And what does Facebook provide to its real customers – the corporations and governments?

    And that’s just a start…there’s much more that Facebook retains, and makes available to foreign governments.

    I hear you. I hear your complaints. Without Facebook, how will you have a social life? How will you go out on dates? Or keep track of family get togethers? Without Facebook, how will you share the family photos?

    Scholars find many similarities between modern Mauritanian slavery and that in the United States before the Civil War of the 1800s. But one fundamental difference is this: Slaves in this African nation usually are not held by physical restraints.

    Just like the Mauritanian slaves who are held on farms, not by physical shackles, but cultural and mental ones that keep them enslaved. Even though all they have to do is walk away.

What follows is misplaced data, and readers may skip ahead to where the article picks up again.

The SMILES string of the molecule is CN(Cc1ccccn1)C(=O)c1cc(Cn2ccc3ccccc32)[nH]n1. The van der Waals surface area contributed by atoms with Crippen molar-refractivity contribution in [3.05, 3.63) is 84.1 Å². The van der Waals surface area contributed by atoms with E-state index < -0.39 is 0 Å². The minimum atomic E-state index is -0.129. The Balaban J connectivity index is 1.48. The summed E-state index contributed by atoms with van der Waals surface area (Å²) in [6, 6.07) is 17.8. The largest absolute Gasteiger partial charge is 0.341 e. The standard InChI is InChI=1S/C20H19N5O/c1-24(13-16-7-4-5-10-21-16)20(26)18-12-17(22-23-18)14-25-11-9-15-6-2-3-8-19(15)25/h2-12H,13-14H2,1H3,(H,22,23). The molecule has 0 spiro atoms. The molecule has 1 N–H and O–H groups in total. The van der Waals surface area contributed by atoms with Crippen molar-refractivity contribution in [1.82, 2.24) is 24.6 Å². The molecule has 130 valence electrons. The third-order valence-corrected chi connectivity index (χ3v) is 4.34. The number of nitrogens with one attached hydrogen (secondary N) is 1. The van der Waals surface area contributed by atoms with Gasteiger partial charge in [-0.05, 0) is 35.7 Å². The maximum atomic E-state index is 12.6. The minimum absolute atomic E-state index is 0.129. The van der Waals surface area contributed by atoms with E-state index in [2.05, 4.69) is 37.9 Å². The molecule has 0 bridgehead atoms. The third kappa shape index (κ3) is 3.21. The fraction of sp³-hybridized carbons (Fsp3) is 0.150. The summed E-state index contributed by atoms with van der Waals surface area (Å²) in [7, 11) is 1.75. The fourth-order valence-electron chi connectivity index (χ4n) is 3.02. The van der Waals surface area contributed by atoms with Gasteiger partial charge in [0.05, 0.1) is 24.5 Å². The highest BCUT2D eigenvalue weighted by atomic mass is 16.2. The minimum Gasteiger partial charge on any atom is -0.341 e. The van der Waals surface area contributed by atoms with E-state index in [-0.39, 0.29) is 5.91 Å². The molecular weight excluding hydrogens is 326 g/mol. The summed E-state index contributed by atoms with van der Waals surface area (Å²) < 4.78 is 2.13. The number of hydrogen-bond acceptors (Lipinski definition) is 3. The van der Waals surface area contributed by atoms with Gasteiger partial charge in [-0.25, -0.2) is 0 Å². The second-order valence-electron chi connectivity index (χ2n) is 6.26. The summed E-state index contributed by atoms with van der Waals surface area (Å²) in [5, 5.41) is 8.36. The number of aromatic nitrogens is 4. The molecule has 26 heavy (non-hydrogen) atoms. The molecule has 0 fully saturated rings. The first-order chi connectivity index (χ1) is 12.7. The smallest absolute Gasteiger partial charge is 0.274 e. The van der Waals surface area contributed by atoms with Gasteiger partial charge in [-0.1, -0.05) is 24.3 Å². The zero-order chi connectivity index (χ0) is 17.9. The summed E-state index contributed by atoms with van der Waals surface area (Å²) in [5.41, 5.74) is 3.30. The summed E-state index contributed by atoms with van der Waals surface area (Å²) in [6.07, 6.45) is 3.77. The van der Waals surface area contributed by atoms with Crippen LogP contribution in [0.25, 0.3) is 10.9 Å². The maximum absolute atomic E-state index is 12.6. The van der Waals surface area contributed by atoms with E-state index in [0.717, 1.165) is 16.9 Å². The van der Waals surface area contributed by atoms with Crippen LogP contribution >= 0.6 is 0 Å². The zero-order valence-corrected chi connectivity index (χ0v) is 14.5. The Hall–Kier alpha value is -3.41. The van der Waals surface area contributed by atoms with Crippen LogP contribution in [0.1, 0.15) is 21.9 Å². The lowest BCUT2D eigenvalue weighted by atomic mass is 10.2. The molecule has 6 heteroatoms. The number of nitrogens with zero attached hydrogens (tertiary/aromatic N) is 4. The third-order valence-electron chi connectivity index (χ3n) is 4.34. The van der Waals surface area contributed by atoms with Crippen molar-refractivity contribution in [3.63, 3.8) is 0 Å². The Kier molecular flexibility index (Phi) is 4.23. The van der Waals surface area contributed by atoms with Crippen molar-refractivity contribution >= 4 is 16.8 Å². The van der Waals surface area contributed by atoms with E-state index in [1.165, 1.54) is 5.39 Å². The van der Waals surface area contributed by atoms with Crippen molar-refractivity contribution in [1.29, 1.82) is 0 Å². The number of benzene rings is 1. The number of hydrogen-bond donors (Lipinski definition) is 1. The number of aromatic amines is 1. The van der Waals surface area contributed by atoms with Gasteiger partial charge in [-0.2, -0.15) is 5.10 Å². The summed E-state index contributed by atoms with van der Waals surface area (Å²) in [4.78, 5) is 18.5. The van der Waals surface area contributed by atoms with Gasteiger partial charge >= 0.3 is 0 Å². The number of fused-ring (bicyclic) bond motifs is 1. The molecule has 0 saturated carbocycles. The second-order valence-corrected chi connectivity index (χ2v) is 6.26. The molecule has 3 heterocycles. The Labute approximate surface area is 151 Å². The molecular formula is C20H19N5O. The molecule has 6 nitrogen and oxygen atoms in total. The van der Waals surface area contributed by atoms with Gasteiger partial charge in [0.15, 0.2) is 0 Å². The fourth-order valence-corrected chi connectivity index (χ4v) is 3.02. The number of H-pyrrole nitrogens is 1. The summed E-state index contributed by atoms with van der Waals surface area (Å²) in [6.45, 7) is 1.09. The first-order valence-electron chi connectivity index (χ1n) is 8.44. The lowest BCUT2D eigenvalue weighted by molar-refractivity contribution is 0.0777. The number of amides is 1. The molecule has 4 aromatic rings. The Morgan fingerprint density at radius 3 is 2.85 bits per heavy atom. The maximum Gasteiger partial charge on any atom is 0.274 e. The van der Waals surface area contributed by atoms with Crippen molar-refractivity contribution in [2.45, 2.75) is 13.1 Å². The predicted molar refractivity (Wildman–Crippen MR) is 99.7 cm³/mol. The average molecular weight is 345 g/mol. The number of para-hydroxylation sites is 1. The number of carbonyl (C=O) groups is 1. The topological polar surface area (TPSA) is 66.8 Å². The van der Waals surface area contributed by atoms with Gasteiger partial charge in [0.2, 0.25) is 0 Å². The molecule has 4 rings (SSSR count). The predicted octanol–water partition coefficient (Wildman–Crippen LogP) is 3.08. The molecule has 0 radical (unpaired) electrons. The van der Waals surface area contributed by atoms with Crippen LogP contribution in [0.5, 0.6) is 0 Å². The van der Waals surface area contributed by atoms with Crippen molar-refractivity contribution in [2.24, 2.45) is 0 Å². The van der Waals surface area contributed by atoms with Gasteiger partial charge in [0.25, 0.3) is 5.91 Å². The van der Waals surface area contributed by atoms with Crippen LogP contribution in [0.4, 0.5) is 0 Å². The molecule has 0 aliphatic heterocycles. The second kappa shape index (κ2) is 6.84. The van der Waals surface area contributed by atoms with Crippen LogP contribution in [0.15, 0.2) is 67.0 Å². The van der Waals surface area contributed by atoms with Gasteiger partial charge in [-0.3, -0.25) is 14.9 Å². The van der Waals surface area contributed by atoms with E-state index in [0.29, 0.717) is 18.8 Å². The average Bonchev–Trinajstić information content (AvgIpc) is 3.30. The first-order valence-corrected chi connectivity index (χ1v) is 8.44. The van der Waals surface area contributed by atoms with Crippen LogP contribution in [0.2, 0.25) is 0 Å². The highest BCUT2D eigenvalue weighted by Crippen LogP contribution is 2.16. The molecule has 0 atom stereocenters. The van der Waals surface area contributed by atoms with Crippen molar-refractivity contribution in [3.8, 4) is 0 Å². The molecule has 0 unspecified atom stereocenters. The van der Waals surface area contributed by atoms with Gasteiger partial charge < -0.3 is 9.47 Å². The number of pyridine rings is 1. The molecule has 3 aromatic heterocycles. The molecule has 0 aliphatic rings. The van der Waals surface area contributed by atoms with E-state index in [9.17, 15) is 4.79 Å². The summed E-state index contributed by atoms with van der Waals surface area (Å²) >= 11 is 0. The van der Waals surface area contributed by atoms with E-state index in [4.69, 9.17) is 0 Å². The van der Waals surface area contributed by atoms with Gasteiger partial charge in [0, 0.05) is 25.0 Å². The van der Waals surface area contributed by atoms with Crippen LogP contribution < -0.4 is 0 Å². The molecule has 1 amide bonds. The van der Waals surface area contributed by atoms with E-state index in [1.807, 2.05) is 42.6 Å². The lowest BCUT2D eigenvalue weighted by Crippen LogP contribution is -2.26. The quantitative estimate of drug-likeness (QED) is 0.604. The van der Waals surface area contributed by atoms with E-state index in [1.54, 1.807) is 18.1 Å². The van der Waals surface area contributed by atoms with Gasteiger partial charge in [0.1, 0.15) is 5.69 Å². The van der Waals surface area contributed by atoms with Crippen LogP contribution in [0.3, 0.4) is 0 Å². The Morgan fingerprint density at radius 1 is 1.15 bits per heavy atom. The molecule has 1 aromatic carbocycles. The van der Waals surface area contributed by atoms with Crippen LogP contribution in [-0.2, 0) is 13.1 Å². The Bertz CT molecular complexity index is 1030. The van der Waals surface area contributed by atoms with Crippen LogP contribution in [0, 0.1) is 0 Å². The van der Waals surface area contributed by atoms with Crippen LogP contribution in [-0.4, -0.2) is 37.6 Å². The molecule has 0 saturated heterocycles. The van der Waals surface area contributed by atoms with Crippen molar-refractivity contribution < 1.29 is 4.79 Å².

No violence, no guns, just put one foot in front of the other.

    Will you raise your kids as digital slaves? Or will you walk away…one mouse click at a time?

    References:


    4th Amendment issues – http://www.businessinsider.com/police-make-fake-facebook-profiles-to-arrest-people-2013-10
    1st Amendment Issues – http://www.huffingtonpost.com/tag/facebook-arrest
    5th Amendment Issues – http://www.digitaltrends.com/social-media/the-new-inside-source-for-police-forces-social-networks/
    1st, 4th, 5th Amendment issues – http://www.nbcnews.com/technology/careful-what-you-tweet-police-schools-tap-social-media-track-4B11215908
    Copyright and IP Ownership – http://www.nyccounsel.com/business-blogs-websites/who-owns-photos-and-videos-posted-on-facebook-or-twitter/

    Amazon erases 1984 from Kindle – http://www.nytimes.com/2009/07/18/technology/companies/18amazon.html